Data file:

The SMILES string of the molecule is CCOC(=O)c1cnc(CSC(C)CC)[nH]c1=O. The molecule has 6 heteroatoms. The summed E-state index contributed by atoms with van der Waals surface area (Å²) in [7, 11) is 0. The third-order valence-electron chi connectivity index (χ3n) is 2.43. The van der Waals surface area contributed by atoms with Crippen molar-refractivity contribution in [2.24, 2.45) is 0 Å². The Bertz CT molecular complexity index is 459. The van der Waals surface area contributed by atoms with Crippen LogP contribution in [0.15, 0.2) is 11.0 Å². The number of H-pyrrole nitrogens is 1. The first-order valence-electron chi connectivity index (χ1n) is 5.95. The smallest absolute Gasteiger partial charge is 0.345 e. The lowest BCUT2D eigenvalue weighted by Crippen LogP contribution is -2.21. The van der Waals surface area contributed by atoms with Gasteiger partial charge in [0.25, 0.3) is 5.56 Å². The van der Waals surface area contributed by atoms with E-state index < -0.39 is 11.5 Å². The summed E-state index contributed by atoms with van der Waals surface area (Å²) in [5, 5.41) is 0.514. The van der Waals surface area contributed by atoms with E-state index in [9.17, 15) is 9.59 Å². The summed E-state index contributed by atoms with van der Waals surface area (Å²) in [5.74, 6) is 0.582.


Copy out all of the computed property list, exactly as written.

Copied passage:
The SMILES string of the molecule is CCOC(=O)c1cnc(CSC(C)CC)[nH]c1=O. The molecule has 6 heteroatoms. The summed E-state index contributed by atoms with van der Waals surface area (Å²) in [7, 11) is 0. The third-order valence-electron chi connectivity index (χ3n) is 2.43. The van der Waals surface area contributed by atoms with Crippen molar-refractivity contribution in [2.24, 2.45) is 0 Å². The Bertz CT molecular complexity index is 459. The van der Waals surface area contributed by atoms with Crippen LogP contribution in [0.15, 0.2) is 11.0 Å². The number of H-pyrrole nitrogens is 1. The first-order valence-electron chi connectivity index (χ1n) is 5.95. The smallest absolute Gasteiger partial charge is 0.345 e. The lowest BCUT2D eigenvalue weighted by Crippen LogP contribution is -2.21. The van der Waals surface area contributed by atoms with Gasteiger partial charge in [0.25, 0.3) is 5.56 Å². The van der Waals surface area contributed by atoms with E-state index < -0.39 is 11.5 Å². The summed E-state index contributed by atoms with van der Waals surface area (Å²) in [5, 5.41) is 0.514. The van der Waals surface area contributed by atoms with E-state index in [9.17, 15) is 9.59 Å². The summed E-state index contributed by atoms with van der Waals surface area (Å²) in [5.74, 6) is 0.582.